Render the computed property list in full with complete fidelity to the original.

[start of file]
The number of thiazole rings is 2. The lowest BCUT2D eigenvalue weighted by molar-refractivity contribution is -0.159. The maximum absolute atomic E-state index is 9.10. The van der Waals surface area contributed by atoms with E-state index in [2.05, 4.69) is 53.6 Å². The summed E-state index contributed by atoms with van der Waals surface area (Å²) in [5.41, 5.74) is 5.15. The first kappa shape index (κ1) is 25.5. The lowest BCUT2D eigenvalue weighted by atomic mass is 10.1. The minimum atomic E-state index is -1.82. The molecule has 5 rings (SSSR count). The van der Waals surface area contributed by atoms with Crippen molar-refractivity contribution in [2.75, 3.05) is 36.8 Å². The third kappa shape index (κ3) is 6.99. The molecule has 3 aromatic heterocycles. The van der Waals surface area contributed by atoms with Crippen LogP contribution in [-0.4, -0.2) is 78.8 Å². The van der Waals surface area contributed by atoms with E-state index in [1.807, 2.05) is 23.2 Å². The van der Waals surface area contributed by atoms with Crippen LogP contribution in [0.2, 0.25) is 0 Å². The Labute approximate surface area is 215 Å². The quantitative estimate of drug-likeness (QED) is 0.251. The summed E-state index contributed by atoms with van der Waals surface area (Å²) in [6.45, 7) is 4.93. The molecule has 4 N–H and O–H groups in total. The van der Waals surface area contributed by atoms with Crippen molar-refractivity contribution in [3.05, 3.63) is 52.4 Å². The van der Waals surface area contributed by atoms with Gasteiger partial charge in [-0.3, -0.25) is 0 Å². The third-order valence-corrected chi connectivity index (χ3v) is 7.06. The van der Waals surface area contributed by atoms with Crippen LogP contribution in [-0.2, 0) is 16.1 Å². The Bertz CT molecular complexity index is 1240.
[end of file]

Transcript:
The number of thiazole rings is 2. The lowest BCUT2D eigenvalue weighted by molar-refractivity contribution is -0.159. The maximum absolute atomic E-state index is 9.10. The van der Waals surface area contributed by atoms with E-state index in [2.05, 4.69) is 53.6 Å². The summed E-state index contributed by atoms with van der Waals surface area (Å²) in [5.41, 5.74) is 5.15. The first kappa shape index (κ1) is 25.5. The lowest BCUT2D eigenvalue weighted by atomic mass is 10.1. The minimum atomic E-state index is -1.82. The molecule has 5 rings (SSSR count). The van der Waals surface area contributed by atoms with Crippen molar-refractivity contribution in [2.75, 3.05) is 36.8 Å². The third kappa shape index (κ3) is 6.99. The molecule has 3 aromatic heterocycles. The van der Waals surface area contributed by atoms with Crippen LogP contribution in [-0.4, -0.2) is 78.8 Å². The van der Waals surface area contributed by atoms with E-state index in [1.807, 2.05) is 23.2 Å². The van der Waals surface area contributed by atoms with Crippen LogP contribution in [0.2, 0.25) is 0 Å². The Labute approximate surface area is 215 Å². The quantitative estimate of drug-likeness (QED) is 0.251. The summed E-state index contributed by atoms with van der Waals surface area (Å²) in [6.45, 7) is 4.93. The molecule has 4 N–H and O–H groups in total. The van der Waals surface area contributed by atoms with Crippen molar-refractivity contribution in [3.05, 3.63) is 52.4 Å². The van der Waals surface area contributed by atoms with Gasteiger partial charge in [-0.3, -0.25) is 0 Å². The third-order valence-corrected chi connectivity index (χ3v) is 7.06. The van der Waals surface area contributed by atoms with Crippen LogP contribution in [-0.2, 0) is 16.1 Å². The Bertz CT molecular complexity index is 1240.